Needle-Free Technology & Self-Injecting

Having recently written about the issues surrounding needle-stick injuries in my post Having a Stab at Innovation, and the fact that even though there have been many innovative attempts to reduce the incidence of these occurrences, they still seem to be on the rise. I've been considering the options.

Adele Graham-King

My mental meanderings led me to consider needle-free technology. In short, seeing as we (nearly) all hate needles and injections, and using needle-free techniques should eliminate the "scary factor" as well as the safety issues, why is it that in the main we haven't adopted such technology en masse?

Needle-free technology has been around for several decades commercially. In simple terms, the procedure is performed by creating a pulse of pressure against the skin in order to open the pores and driving particles through the skin into the body. Historically, needle-free systems have had their issues with pain and bruising due to the amount of pressure that is required to "push" active substances far enough into the system, and there have also been issues with cross-contamination until the invention of disposable cartridges, but it still doesn't explain the lack of uptake.

The obvious targets to me, for this type of injecting technique, seem to be diabetes and mass vaccination programmes. There have been a large number of bioavailability studies in both these areas, and in general the needle-free techniques illustrate comparable profiles... So still I am perplexed. There is the cost, which is obviously elevated compared to a simple needle and syringe, but not compared to technically advanced, interactive, and responsive "needle-using" pen systems.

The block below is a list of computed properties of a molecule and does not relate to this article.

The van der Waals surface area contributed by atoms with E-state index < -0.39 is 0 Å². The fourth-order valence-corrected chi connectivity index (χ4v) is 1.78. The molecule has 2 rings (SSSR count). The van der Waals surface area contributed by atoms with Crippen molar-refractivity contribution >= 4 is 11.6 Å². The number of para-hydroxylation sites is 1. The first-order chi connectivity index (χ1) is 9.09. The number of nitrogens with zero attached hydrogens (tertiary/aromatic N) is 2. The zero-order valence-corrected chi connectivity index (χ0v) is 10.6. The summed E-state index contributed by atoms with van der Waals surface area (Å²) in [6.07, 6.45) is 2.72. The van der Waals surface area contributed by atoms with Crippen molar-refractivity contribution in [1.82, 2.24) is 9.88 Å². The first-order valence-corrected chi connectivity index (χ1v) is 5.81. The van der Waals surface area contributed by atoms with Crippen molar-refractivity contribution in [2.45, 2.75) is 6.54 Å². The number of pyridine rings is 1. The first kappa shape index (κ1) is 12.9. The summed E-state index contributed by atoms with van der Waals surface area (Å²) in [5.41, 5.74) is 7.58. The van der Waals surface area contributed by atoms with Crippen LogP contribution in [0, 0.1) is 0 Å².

I have therefore come to the conclusion that the lack of uptake of such technology must be down to the user experience (Ux), ergonomics, and human factors. Many of the devices look very clinical, aren't aesthetically oriented, and usage isn't simple. Could there be a solution on the horizon?

I recently read an article that introduced new devices in development by MIT Canada. They have historically developed needle-free injection devices for veterinary use and more recently human use, and have injection devices licenced for use in both these areas, but none of these devices are for self-medication. MIT is in the process of developing a new needle-free injection device aimed at self-medicating via subcutaneous, intradermal, or intramuscular route.

Their new developments seem to be taking on board the impact of user focus in design and their aim is to market a simple, handheld injector with an auto-disabling disposable cartridge and simple functionality. At the same time they have in development a "dart" for intradermal applications, such as vaccinations. Aiming to have FDA approval for their human vaccine device in 2013, their self-injector may not be too far behind. Maybe there is light at the end of tunnel and the needle could become a thing of the past.

Focused on medical packaging design and technology?

Adele Graham-King, Blogger

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